What Do You Do First?
There’s a lot to be done at MD Anderson. Making a problem list for this newly freed patient (the cancer center) doesn’t take the best resident in the class.
First, there’s the money. How does one guarantee a positive revenue stream in a large, academic cancer center in 2017? With over 20,000 employees and millions of square feet of air conditioned space, the fixed costs are staggering and the revenue stream is always variable depending on both patient volume and reimbursement per unit of work. That’s a knotty problem to approach in any business. In specialized academic health care, it’s doubly challenging when grant revenue is falling and the overhead on grants doesn’t really bear the actual cost to the institution of doing the research. From a financial point of view, education is a loss leader and so, largely, is prevention.
Then there is the question of strategy. MD Anderson has moved from a niche market, product differentiation strategy in the 1980’s, doing the specialized cancer care of Texas, to a necessary broad market low cost leader strategy because the paying agencies have curtailed reimbursement. How does a super-specialized place for care delivery survive when competing with lower cost rivals that do not have the burden of research and educational missions? That’s also a tough one.
Let’s add faculty and employee morale at an all-time low. Well, not really. It’s better than it was under the last administration and Hicks and Hahn have done a great deal to improve morale, but as ad interim leaders, they can do just so much. The new, permanent leader will have to build upon the good will engendered by the temp help and that will also be a tall order.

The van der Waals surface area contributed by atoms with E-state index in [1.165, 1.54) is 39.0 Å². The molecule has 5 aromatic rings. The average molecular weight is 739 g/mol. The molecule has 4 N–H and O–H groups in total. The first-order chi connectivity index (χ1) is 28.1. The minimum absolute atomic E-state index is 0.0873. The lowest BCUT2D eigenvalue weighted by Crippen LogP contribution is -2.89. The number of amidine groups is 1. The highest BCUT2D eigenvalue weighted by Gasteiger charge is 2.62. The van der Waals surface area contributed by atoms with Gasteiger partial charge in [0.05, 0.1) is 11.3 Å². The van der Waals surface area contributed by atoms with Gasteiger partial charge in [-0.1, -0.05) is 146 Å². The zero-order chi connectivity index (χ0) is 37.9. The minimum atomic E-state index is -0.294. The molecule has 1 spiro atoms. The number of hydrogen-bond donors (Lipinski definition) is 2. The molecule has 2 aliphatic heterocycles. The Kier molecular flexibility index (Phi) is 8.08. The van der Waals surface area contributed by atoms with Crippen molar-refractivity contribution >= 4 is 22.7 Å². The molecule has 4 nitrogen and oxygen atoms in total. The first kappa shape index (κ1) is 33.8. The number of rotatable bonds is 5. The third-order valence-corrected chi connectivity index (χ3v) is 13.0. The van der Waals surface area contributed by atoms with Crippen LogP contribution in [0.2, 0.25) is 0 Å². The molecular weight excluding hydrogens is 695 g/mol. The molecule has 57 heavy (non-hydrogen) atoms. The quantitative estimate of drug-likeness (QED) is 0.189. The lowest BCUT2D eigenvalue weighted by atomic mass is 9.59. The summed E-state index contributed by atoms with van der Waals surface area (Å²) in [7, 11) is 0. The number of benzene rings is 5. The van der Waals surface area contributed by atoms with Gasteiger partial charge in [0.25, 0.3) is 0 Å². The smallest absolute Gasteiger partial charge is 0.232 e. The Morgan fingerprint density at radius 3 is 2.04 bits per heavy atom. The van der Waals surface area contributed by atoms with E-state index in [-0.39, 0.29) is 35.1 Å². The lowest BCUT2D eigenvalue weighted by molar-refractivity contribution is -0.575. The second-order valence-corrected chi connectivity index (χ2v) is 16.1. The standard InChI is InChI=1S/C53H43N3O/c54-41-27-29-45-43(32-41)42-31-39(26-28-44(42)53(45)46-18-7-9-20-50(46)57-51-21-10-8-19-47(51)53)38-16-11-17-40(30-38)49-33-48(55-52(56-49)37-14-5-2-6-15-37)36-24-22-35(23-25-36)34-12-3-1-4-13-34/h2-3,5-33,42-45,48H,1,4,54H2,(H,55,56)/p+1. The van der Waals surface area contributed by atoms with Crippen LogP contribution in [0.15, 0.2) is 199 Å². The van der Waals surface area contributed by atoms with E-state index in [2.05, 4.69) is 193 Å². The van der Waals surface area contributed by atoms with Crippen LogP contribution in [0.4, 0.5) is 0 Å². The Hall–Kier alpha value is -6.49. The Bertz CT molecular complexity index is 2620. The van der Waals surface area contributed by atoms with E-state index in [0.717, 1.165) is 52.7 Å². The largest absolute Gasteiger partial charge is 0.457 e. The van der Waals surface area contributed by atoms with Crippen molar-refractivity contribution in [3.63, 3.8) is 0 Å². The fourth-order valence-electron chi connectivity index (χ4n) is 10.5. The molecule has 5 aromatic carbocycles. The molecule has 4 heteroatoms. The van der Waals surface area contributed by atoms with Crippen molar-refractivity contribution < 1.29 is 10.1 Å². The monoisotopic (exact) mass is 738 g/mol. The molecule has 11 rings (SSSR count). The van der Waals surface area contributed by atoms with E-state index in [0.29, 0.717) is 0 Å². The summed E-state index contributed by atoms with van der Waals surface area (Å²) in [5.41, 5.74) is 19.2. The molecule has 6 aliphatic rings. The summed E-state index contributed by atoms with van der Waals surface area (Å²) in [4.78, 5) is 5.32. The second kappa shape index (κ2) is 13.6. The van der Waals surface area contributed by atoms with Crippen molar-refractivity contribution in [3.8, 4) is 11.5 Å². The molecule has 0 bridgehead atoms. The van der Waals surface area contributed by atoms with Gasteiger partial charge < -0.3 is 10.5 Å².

If you add in the problems of ameliorating a top-down governance system, restoring confidence in the ethics of the leadership, eliminating the ludicrous drive to base the future financial stability of MD Anderson on the profits from commercialization of research, and the greatest challenge of all, that of cancer itself, Dr. Pisters’ challenges are broad and deep.
But what do you do first?
Number one will be to emphasize the critical nature of the shared governance structure to make sure that everyone has a stake and a say in how MD Anderson moves forward.
Number two is to restore patient care to its rightful place as the primary activity of MD Anderson. That means rewarding people who do it well. It means making sure patients’ phone calls are answered by a real person 24/7, and it means increasing the efficiency with which patients are cared for in the clinics. It will mean better outreach to referring physicians. A greater consideration of the cancer problem as it applies to the Houston community—particularly cancer prevention and screening–is also in order.
Number three, what is the strategy? Will MD Anderson continue to see every single cancer patient that wishes to be seen there or will there be some prioritization for those patients who the institution can uniquely help or who qualify for a research protocol? There’s no right answer to that one, except not answering it clearly is the wrong answer.
Finally, the new leadership, and there needs to be a lot of new leadership, needs to articulate the plan and behave accordingly. Talk the talk and walk the walk. That means no grandiosity and no fancy couches.
I am sure you can think of many other problems I have forgotten. Communicate your thoughts to your faculty and staff leaders. The one thing I am sure of is that one person cannot do it all and that MD Anderson will do best when the entirety of the faculty and staff is engaged in solving its problems.